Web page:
We can take from this, I think, that the Bible was not intended as a science text. Rather, as noted in point 1 above, the interpretations of even the most devoted literalists change over time to take account of science and technology. Your own interpretations of the Joshua and Genesis passages are quite different than those of legions of devout people who have come before you.

    Thus I ask you to consider thinking of the Bible not as some mere science text, but as a book that can be (and in fact has been) read by even the most devout in the light of ever-changing human scientific knowledge.

    You know about (and interpret the Bible in accordance with) heliocentrism, knowledge for which devout men thought Galileo should be placed under house arrest. Has this prevented you from acting morally? Knowledge - including knowledge of evolution gained by good careful scientists in hundreds of labs around the world every year - creates no insuperable barrier to your acting toward others with the same kindness and understanding you would wish others to direct toward you.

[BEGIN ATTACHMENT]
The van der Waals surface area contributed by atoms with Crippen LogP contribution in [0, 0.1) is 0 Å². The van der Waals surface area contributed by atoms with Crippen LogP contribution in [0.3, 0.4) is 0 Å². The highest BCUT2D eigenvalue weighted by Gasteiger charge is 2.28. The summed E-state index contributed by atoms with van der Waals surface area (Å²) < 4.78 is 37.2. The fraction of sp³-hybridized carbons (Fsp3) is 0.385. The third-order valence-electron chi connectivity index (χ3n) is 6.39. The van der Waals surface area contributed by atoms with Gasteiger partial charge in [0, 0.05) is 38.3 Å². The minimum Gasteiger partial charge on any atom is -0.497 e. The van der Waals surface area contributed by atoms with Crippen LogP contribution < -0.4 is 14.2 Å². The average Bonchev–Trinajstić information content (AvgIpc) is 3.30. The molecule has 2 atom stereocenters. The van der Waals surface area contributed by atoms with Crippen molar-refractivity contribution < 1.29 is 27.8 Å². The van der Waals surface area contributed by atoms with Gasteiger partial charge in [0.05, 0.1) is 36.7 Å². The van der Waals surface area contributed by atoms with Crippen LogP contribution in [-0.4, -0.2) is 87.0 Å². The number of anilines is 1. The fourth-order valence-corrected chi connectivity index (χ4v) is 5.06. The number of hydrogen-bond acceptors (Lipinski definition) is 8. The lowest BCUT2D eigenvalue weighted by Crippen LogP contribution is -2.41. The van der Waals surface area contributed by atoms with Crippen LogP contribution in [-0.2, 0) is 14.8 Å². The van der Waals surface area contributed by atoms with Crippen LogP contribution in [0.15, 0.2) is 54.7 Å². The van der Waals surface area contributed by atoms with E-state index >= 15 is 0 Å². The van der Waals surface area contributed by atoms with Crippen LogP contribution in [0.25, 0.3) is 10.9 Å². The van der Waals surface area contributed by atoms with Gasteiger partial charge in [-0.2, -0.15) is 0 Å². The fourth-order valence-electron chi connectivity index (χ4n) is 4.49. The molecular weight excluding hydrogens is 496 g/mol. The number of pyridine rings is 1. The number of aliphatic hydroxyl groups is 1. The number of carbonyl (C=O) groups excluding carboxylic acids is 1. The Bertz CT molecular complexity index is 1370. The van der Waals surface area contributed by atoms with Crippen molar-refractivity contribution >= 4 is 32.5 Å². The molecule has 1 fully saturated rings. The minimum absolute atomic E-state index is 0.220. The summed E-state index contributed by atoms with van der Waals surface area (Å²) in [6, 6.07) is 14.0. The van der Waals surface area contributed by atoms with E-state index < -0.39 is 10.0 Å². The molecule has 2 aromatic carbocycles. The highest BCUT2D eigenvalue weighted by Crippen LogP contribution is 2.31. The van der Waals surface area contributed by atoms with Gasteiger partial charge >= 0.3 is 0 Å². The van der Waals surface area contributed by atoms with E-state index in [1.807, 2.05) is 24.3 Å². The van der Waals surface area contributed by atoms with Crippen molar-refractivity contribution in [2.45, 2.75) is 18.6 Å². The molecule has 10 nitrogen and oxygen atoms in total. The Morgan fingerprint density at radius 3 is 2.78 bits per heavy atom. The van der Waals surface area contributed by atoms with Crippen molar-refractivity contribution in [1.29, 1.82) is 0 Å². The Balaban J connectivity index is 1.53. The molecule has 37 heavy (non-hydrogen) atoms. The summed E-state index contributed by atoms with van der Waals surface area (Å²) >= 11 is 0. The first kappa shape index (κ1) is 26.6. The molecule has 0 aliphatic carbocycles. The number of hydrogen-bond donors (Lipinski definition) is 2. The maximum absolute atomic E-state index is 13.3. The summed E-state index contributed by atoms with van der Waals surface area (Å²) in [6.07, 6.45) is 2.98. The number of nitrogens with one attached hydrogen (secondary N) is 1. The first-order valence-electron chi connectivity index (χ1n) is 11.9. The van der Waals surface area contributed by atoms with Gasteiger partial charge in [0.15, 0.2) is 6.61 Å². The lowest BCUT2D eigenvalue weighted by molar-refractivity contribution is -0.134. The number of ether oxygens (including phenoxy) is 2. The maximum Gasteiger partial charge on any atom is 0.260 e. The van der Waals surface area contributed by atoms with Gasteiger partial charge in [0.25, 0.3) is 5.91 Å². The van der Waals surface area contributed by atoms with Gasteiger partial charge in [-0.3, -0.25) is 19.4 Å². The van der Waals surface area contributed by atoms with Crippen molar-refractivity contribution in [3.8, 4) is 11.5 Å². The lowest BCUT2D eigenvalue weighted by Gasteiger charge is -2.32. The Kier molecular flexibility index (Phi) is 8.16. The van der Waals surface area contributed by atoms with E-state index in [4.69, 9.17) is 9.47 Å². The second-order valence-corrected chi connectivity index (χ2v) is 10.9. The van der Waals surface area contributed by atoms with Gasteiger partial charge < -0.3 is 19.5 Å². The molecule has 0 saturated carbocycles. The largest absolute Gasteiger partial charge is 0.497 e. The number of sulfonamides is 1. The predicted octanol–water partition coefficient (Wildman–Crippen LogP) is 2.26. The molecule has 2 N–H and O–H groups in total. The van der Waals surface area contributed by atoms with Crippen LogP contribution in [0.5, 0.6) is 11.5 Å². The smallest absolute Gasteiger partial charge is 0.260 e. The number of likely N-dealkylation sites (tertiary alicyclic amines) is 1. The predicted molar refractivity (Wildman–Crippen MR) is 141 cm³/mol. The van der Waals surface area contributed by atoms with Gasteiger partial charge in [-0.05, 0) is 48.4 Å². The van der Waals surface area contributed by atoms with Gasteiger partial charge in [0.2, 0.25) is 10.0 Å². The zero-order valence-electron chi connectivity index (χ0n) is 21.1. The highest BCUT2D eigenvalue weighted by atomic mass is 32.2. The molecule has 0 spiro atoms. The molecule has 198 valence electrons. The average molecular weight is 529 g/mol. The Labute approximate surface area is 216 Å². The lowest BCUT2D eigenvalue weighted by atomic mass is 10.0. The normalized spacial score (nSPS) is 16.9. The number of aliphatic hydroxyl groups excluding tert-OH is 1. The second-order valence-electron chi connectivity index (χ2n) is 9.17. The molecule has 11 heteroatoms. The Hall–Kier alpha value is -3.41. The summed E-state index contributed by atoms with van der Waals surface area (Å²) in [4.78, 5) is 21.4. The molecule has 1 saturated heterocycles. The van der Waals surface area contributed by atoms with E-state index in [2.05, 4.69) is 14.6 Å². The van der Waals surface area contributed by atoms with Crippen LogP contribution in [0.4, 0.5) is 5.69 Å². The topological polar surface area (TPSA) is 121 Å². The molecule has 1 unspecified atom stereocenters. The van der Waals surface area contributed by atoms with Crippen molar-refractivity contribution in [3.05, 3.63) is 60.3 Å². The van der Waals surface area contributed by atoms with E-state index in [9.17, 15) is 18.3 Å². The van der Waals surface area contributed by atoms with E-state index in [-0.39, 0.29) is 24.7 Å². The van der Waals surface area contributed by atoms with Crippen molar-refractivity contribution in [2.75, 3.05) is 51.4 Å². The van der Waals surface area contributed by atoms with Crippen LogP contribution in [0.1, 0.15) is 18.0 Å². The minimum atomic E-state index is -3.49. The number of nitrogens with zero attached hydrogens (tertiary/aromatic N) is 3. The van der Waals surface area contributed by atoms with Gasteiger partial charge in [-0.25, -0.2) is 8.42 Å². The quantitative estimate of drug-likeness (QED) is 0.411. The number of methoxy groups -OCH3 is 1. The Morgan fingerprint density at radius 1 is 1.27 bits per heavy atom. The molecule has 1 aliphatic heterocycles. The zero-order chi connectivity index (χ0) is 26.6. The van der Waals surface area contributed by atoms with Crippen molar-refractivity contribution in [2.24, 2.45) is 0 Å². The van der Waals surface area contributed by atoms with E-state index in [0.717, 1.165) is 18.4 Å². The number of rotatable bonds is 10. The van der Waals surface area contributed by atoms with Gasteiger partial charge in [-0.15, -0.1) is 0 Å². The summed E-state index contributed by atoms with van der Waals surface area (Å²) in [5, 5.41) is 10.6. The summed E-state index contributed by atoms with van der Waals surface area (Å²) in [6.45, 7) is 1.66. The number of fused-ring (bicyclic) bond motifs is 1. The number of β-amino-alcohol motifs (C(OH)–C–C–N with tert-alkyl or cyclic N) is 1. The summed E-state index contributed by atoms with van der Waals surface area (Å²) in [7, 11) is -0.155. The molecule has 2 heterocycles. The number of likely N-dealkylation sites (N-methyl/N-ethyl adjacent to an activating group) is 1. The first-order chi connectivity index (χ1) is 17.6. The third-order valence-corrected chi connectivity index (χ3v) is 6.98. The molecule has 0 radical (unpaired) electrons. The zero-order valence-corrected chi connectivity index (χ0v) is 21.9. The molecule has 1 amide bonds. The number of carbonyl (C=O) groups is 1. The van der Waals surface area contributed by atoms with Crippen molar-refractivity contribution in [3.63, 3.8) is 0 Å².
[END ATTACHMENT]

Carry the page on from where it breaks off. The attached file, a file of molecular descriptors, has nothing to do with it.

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  9. Yes, there are other magical mechanisms out there, that are able to turn a single cell life form into a chemistry professor. We just don't what are those mechanisms, but we know they are out there!

    Oh, so Mats you're saying that you came from a homunculus?

    By the way, your Man up there has just informed me to remind you to be careful with inane statements like this.

    He has a very long checklist.

    I know that your material body is not frightened by Him, but I was assured that your eternal soul has been shaken to the core.

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  10. Steve says: